Neurological disorders during HIV-1 infection correlate with viral load in cerebrospinal fluid but not with virus phenotype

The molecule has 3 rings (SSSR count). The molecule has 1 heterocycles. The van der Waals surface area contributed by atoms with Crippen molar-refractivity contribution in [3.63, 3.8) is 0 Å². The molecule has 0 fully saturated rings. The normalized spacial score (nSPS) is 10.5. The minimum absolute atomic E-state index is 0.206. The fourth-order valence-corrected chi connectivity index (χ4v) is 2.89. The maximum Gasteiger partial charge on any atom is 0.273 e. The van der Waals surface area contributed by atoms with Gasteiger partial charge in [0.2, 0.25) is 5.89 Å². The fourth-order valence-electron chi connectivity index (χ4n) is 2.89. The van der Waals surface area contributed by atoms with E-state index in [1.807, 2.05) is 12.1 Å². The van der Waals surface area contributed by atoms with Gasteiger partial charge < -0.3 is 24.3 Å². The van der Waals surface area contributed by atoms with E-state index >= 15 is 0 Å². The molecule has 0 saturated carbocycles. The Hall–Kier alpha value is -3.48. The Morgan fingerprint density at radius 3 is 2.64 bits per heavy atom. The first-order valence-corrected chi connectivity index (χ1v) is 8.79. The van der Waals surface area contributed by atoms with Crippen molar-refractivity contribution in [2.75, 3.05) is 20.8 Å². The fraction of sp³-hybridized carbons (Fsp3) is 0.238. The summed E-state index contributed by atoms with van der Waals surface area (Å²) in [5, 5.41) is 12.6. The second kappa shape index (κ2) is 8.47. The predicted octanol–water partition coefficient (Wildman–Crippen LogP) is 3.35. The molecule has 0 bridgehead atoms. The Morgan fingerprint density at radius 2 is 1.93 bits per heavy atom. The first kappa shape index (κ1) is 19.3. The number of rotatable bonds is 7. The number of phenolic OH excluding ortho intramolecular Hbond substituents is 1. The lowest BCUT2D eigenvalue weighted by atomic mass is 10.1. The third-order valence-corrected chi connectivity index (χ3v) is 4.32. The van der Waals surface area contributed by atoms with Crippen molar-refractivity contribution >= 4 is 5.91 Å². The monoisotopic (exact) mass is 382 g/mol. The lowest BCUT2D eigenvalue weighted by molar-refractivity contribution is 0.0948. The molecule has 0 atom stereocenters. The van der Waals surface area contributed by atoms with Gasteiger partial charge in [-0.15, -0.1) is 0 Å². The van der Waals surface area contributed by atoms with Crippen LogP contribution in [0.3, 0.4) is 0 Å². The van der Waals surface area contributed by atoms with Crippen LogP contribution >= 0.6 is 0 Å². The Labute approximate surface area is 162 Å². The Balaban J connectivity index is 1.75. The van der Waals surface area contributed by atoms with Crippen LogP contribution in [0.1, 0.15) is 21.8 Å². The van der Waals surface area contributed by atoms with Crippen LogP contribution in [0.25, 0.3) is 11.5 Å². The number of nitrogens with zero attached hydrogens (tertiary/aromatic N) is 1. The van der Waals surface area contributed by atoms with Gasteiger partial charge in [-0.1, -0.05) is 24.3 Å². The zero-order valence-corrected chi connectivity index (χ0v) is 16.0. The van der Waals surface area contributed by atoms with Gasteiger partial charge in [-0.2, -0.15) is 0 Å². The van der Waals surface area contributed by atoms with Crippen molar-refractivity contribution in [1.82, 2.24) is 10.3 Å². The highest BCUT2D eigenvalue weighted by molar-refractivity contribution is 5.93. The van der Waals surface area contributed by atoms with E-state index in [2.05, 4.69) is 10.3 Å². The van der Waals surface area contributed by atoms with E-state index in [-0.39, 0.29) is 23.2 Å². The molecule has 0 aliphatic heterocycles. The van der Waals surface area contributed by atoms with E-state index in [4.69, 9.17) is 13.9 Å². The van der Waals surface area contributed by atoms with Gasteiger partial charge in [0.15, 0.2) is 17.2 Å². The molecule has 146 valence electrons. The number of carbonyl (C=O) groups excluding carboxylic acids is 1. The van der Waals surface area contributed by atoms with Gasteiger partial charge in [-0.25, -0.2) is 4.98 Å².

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Objectives:To verify the compartmentalization of HIV-1 within the central nervous system (CNS) and to define whether viral phenotype of HIV-1 isolates from cerebrospinal fluid (CSF) samples and CSF viral load correlate with the presence and type of neurological disorders.Methods:A total of 33 HIV-1-infected patients with and without neurological disorders were included in the study. HIV-1 isolation from paired CSF and peripheral blood mononuclear cell (PBMC) samples was attempted by a standard cocultivation technique; the biological phenotype of HIV-1 isolates was assessed by the MT-2 cell assay. CSF and plasma HIV-RNA levels were measured by a quantitative reverse transcripase–polymerase chain reaction.Results:The rate of HIV-1 isolation from CSF and PBMC was 66% (22 isolates) and 85% (28 isolates), respectively. Seventeen out of 22 (77%) CSF HIV-1 isolates were characterized as non-syncytium-inducing, and 15 out of 28 (68%) isolates from PBMC were typed as syncytium-inducing (SI). The presence of SI isolates in CSF was limited to patients with HIV-1-, cytomegalovirus- or JC virus-related disorders and was often associated with high levels of HIV-1 RNA in the CSF.Discussion:Our results demonstrate a correlation between high levels of HIV RNA in CSF and the presence of neurological disorders thus indicating a possible role for HIV-1 RNA in the CSF as a biological marker of neurological disease. The finding of viruses with a different phenotype in paired CSF and PBMC indicates that HIV-1 may evolve differently in the brain and in the blood. This suggests compartmentalization of HIV-1 within the CNS.

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